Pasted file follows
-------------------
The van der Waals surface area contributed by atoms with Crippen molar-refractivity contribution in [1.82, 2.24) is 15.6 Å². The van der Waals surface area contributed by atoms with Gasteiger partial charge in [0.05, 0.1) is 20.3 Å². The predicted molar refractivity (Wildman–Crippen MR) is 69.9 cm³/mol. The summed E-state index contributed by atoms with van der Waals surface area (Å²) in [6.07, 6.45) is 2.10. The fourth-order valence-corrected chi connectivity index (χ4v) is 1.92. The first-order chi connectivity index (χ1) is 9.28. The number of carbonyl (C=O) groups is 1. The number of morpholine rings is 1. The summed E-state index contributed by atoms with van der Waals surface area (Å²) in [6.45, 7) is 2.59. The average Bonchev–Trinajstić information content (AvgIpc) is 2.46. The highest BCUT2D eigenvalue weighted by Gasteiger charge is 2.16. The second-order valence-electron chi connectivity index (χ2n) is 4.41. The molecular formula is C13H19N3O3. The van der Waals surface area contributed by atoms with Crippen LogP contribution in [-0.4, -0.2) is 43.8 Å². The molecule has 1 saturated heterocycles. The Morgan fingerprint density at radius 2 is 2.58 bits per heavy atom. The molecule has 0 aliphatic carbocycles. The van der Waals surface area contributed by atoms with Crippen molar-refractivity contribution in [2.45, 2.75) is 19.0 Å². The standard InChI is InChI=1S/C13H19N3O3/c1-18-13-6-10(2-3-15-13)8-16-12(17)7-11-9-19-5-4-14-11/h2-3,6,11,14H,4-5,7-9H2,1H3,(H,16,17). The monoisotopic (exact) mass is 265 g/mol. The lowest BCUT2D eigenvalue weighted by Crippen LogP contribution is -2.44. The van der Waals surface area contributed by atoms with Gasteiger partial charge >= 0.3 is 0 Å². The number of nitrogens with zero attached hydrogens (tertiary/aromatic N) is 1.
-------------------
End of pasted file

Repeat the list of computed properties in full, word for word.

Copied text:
The van der Waals surface area contributed by atoms with Crippen molar-refractivity contribution in [1.82, 2.24) is 15.6 Å². The van der Waals surface area contributed by atoms with Gasteiger partial charge in [0.05, 0.1) is 20.3 Å². The predicted molar refractivity (Wildman–Crippen MR) is 69.9 cm³/mol. The summed E-state index contributed by atoms with van der Waals surface area (Å²) in [6.07, 6.45) is 2.10. The fourth-order valence-corrected chi connectivity index (χ4v) is 1.92. The first-order chi connectivity index (χ1) is 9.28. The number of carbonyl (C=O) groups is 1. The number of morpholine rings is 1. The summed E-state index contributed by atoms with van der Waals surface area (Å²) in [6.45, 7) is 2.59. The average Bonchev–Trinajstić information content (AvgIpc) is 2.46. The highest BCUT2D eigenvalue weighted by Gasteiger charge is 2.16. The second-order valence-electron chi connectivity index (χ2n) is 4.41. The molecular formula is C13H19N3O3. The van der Waals surface area contributed by atoms with Crippen LogP contribution in [-0.4, -0.2) is 43.8 Å². The molecule has 1 saturated heterocycles. The Morgan fingerprint density at radius 2 is 2.58 bits per heavy atom. The molecule has 0 aliphatic carbocycles. The van der Waals surface area contributed by atoms with Crippen molar-refractivity contribution in [2.45, 2.75) is 19.0 Å². The standard InChI is InChI=1S/C13H19N3O3/c1-18-13-6-10(2-3-15-13)8-16-12(17)7-11-9-19-5-4-14-11/h2-3,6,11,14H,4-5,7-9H2,1H3,(H,16,17). The monoisotopic (exact) mass is 265 g/mol. The lowest BCUT2D eigenvalue weighted by Crippen LogP contribution is -2.44. The van der Waals surface area contributed by atoms with Gasteiger partial charge >= 0.3 is 0 Å². The number of nitrogens with zero attached hydrogens (tertiary/aromatic N) is 1.